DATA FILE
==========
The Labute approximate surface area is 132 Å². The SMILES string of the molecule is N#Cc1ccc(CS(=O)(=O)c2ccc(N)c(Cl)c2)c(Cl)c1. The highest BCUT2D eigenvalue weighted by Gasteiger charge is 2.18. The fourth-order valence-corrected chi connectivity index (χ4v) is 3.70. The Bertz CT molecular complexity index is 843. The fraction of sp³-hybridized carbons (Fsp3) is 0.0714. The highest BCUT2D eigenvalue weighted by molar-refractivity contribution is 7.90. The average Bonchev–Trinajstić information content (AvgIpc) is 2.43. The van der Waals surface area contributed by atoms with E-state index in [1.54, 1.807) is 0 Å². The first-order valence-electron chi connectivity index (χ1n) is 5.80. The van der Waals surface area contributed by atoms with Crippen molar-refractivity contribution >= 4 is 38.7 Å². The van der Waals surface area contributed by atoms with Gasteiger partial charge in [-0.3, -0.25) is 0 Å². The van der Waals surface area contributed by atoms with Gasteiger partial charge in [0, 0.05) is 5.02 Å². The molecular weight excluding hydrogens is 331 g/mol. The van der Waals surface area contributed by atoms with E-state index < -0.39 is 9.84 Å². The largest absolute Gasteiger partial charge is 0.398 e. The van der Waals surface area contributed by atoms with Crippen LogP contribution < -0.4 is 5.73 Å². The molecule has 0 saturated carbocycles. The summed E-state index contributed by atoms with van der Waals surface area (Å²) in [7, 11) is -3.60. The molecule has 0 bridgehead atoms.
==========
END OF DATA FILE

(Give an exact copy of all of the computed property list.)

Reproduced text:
The Labute approximate surface area is 132 Å². The SMILES string of the molecule is N#Cc1ccc(CS(=O)(=O)c2ccc(N)c(Cl)c2)c(Cl)c1. The highest BCUT2D eigenvalue weighted by Gasteiger charge is 2.18. The fourth-order valence-corrected chi connectivity index (χ4v) is 3.70. The Bertz CT molecular complexity index is 843. The fraction of sp³-hybridized carbons (Fsp3) is 0.0714. The highest BCUT2D eigenvalue weighted by molar-refractivity contribution is 7.90. The average Bonchev–Trinajstić information content (AvgIpc) is 2.43. The van der Waals surface area contributed by atoms with E-state index in [1.54, 1.807) is 0 Å². The first-order valence-electron chi connectivity index (χ1n) is 5.80. The van der Waals surface area contributed by atoms with Crippen molar-refractivity contribution >= 4 is 38.7 Å². The van der Waals surface area contributed by atoms with Gasteiger partial charge in [-0.3, -0.25) is 0 Å². The van der Waals surface area contributed by atoms with Gasteiger partial charge in [0, 0.05) is 5.02 Å². The molecular weight excluding hydrogens is 331 g/mol. The van der Waals surface area contributed by atoms with E-state index < -0.39 is 9.84 Å². The largest absolute Gasteiger partial charge is 0.398 e. The van der Waals surface area contributed by atoms with Crippen LogP contribution < -0.4 is 5.73 Å². The molecule has 0 saturated carbocycles. The summed E-state index contributed by atoms with van der Waals surface area (Å²) in [7, 11) is -3.60. The molecule has 0 bridgehead atoms.